Alison Liebel says she has landed her dream job as Habitat for Humanity Vancouver Island North’s Community Engagement Manager, making a difference in her community and celebrating the work of volunteers every day. Photo by Mike Davies/Campbell River Mirror

Alison Liebel says she has landed her dream job as Habitat for Humanity Vancouver Island North’s Community Engagement Manager, making a difference in her community and celebrating the work of volunteers every day. Photo by Mike Davies/Campbell River Mirror

Habitat for Humanity volunteers making huge housing difference in Campbell River

…and it’s not all about swinging hammers, either.

When Alison Liebel first got back to her hometown of Campbell River about five years ago, she knew the goal was to get into a career with a non-profit making a difference in the community.

She left a corporate job to return to where she wanted to live, and decided, as it were, “if you’re going to spend that much time at work, it should be something that makes you feel good,” she says. “For me, that’s community involvement.”

She jumped around a bit from part-time paid position to contract position, but as she was doing that, she also signed up to help at the Habitat for Humanity build site on Hilchey Road to help out. She then added some work at the organization’s Re-Store to her weeks, and before she knew it, she landed an “almost-full-time” job as the organization’s community engagement manager.

“I do volunteer recruitment, support and recognition and I couldn’t be happier about it,” Liebel says.

Unfortunately, the world was then turned upside down by a global pandemic, which complicated things.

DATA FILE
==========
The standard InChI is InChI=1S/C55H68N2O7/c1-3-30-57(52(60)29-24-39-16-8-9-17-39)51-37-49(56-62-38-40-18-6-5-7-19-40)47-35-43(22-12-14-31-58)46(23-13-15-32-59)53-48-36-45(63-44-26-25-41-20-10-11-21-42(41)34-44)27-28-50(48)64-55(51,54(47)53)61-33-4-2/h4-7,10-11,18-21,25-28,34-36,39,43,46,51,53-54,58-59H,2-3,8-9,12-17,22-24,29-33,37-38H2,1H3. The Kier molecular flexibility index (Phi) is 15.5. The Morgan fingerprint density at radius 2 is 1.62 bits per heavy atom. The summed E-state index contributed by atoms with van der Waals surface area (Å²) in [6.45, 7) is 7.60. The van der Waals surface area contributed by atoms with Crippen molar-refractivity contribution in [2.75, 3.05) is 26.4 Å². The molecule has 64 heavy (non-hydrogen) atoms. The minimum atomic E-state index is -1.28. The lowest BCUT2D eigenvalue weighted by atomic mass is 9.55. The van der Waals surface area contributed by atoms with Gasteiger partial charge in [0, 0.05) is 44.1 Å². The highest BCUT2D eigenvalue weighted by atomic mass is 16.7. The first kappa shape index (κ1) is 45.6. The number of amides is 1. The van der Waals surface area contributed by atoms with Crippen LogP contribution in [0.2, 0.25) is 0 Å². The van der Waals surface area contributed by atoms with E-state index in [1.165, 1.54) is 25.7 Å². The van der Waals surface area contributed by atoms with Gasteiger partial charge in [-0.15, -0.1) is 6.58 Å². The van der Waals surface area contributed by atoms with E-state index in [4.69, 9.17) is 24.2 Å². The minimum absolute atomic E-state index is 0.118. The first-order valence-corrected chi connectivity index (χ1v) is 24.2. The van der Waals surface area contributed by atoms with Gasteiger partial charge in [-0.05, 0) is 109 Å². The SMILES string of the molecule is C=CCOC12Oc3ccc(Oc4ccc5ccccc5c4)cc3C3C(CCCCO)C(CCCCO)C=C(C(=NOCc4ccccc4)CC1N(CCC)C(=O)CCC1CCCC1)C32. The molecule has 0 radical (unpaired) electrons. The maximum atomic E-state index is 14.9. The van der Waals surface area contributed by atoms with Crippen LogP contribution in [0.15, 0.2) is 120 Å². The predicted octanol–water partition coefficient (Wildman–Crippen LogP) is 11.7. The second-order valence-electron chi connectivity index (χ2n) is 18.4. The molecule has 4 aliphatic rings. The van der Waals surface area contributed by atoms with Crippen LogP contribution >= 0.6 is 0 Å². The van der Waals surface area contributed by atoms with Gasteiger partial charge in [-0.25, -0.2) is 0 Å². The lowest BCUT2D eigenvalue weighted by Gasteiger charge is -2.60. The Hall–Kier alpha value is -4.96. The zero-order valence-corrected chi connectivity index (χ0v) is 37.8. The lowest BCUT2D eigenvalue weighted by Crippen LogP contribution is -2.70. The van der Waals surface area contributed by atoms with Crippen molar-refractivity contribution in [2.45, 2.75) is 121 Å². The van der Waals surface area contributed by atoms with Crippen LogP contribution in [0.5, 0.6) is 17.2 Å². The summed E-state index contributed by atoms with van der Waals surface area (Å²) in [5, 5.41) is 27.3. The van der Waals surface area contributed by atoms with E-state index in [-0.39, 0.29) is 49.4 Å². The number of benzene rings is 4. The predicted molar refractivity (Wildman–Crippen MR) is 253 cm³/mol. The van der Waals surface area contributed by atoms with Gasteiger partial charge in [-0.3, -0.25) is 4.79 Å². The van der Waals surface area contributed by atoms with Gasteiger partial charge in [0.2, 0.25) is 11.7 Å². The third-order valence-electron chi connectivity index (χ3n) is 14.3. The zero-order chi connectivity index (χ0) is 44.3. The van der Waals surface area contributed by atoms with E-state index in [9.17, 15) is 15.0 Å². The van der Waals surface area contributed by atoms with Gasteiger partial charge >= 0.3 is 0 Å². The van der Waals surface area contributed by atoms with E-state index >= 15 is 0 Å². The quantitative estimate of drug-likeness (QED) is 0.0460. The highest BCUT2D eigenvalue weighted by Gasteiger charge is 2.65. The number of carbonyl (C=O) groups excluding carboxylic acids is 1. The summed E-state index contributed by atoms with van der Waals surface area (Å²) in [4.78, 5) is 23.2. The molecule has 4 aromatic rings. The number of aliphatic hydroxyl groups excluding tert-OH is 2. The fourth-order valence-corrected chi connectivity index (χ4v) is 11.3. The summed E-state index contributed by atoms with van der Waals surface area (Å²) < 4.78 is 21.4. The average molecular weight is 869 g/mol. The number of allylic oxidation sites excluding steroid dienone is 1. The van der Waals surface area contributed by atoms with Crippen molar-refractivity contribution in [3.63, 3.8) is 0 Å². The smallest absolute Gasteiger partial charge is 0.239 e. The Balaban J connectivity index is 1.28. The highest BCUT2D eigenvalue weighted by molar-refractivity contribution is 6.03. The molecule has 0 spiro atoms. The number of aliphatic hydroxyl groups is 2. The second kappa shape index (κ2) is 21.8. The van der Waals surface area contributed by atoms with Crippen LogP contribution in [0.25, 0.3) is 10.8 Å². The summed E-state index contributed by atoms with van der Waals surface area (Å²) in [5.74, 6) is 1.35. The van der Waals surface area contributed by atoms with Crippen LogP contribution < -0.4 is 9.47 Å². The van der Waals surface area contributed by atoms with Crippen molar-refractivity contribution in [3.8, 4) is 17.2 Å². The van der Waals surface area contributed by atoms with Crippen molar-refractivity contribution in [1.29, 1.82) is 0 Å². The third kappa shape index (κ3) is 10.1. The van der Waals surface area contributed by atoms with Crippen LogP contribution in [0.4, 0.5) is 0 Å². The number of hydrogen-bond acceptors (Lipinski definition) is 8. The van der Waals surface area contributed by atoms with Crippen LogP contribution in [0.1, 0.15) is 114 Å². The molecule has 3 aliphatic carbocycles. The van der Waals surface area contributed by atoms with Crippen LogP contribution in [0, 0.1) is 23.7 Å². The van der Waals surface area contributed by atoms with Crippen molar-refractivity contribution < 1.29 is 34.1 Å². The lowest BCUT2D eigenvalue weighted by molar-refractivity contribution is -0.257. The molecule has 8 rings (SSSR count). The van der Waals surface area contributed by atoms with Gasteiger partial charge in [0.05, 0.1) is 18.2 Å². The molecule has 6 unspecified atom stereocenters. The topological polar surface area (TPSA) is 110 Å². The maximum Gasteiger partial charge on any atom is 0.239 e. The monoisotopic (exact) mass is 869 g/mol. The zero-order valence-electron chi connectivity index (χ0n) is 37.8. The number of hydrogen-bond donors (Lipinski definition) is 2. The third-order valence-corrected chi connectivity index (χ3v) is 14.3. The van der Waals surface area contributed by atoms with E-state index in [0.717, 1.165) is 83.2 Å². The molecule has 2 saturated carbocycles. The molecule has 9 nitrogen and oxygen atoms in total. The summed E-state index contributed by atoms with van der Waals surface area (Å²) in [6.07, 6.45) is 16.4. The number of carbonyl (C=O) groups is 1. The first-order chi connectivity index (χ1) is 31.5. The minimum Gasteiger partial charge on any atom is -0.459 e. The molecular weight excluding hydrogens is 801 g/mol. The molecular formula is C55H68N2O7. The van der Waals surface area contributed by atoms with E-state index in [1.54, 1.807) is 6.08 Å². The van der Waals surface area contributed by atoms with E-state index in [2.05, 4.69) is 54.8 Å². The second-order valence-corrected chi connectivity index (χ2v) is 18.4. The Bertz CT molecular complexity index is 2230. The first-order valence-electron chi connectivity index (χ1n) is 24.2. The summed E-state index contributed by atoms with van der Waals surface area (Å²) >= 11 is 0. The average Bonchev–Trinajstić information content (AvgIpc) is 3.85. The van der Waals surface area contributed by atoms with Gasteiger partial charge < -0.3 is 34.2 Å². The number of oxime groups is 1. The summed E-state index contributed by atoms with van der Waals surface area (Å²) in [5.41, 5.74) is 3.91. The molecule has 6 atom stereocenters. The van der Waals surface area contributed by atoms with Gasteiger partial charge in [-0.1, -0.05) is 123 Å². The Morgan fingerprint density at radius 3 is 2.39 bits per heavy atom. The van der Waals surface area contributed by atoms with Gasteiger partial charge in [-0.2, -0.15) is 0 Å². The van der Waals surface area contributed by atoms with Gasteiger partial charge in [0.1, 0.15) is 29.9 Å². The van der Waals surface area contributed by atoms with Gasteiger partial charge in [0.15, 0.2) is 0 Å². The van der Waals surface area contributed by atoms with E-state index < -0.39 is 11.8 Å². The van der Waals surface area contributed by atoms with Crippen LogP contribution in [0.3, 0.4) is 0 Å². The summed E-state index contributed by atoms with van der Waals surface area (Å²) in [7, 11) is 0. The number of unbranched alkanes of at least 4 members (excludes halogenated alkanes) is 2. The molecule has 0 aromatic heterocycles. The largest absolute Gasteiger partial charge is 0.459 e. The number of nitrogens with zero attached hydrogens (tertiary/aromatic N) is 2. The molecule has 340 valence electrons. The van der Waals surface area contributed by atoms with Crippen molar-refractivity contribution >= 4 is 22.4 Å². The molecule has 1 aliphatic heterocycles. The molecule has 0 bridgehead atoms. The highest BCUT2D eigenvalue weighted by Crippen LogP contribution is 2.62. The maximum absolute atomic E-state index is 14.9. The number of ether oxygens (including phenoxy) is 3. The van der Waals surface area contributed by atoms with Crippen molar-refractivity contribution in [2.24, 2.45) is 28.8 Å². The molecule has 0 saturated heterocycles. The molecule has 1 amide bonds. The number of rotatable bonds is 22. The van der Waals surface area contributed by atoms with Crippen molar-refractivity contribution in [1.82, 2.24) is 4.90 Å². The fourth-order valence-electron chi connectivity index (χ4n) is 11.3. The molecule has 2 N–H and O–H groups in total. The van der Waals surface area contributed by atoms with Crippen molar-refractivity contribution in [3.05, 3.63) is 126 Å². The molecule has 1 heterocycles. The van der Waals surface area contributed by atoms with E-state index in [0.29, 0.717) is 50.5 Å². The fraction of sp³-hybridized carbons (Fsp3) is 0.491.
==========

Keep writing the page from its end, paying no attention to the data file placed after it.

“A lot of my role for the past year has been communicating with our volunteers to try to understand their comfort level with the ever-changing expectations and guidelines and information that’s out there,” she says. “The vast majority of the non-profit labour out there is retired people, and a good chunk of that is seniors, who are obviously very vulnerable to COVID.”

But while many non-profits have been struggling with having enough volunteers to do what needs doing due to covid, Habitat is almost struggling with the opposite.

“For us it’s been more about the restrictions and guidelines themselves,” Liebel says. “At the build site, for example, we’re just at the tail end of finishing the details, so it’s all inside work now. We’ve had to drastically reduce the number of volunteers on the build site. We can’t wait to get to landscaping when we can get people back outside and get more people back at the site helping out in a safe way.”

They do also expect to be able to be back at full capacity once work gets started at the new housing complex, located right next door to the current build site on Hilchey.

But Liebel also wants to remind people that while seeing homes going up is the most obvious part of what the organization does, it can’t be done without what’s happening in the background: The ReStore.

“When people think of Habitat they think of swinging hammers, but our ReStore is how we keep things going,” she says. “It’s the engine that keeps us driving, and volunteers at the ReStore are an integral part of us doing what we do.”

And there’s an added perk to putting in some time helping out at the ReStore, as well.

“Once you’ve put in 40 hours of volunteer work with us – which doesn’t take long at all – you get a discount card for 25 per cent off anything in the store,” Liebel says.

You can sign up to become a volunteer with Habitat by visiting www.habitatnorthisland.com and looking for the “Volunteer” button.

“This has certainly been a challenging year, but it’s also really demonstrated how dedicated people are in this community,” Liebel says. “It’s entirely humbling when you’re with an organization like this and see how committed people are to what you’re doing.”

RELATED: Habitat for Humanity reopening ReStore and build site

RELATED: Habitat looks to start third build site on Hilchey Road



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